There are laws to prevent sexual harassment in the workplace and protect those who report it, both on the federal and state levels. However, it remains among the most reported misconducts against workers in the workplace. Every year, thousands of workers, regardless of gender, report experiencing one form of it or another.
You might think you would immediately know if someone was committing this misconduct against you, but not all forms of sexual harassment are obvious. Some are more subtle than others. Here are some examples:
Comments about your looks
Some comments, disguised as compliments, may be a form of sexual harassment. If the statement is oddly specific, especially to a private body part, implies something sexual or makes you uncomfortable, it is likely inappropriate.
It is generally normal for a co-worker to try to ask you out if they find you attractive. But if, after you refuse, they continue to flirt or make advances to you, then that could be a form of sexual harassment.
You might joke about something sexual, especially with people you are close with. It usually becomes problematic when the jokes and innuendos make you feel uncomfortable or if they continue after you ask the other person to stop.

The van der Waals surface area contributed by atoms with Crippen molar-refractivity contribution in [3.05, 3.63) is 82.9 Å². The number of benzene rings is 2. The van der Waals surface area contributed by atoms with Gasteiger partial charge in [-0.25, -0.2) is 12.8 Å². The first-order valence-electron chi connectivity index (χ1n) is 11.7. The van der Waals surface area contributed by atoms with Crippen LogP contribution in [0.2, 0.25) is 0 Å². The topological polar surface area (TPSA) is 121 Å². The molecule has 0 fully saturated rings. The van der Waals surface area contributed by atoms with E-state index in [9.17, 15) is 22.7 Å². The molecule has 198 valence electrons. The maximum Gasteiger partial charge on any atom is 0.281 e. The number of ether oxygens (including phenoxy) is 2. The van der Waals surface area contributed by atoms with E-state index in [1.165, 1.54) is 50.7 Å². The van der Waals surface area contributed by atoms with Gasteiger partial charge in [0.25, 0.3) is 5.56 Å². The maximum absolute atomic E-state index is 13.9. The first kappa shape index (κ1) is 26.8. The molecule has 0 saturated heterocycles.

Your colleague does not have to touch you anywhere private for the interaction to be a form of sexual harassment. They might rub your arms, hair or other parts of your body or give you a massage you did not ask for.
As with jokes, you might not mind talking to a close friend about sex. But it might be sexual harassment if a colleague asks you about your sex life and make you uncomfortable. Similarly, it is often problematic when they talk about their sex habits and preferences when you did not even ask.
Sexual harassment is a terrible problem that usually requires a prompt solution. If you need guidance on how to protect your rights, it would help to seek legal assistance.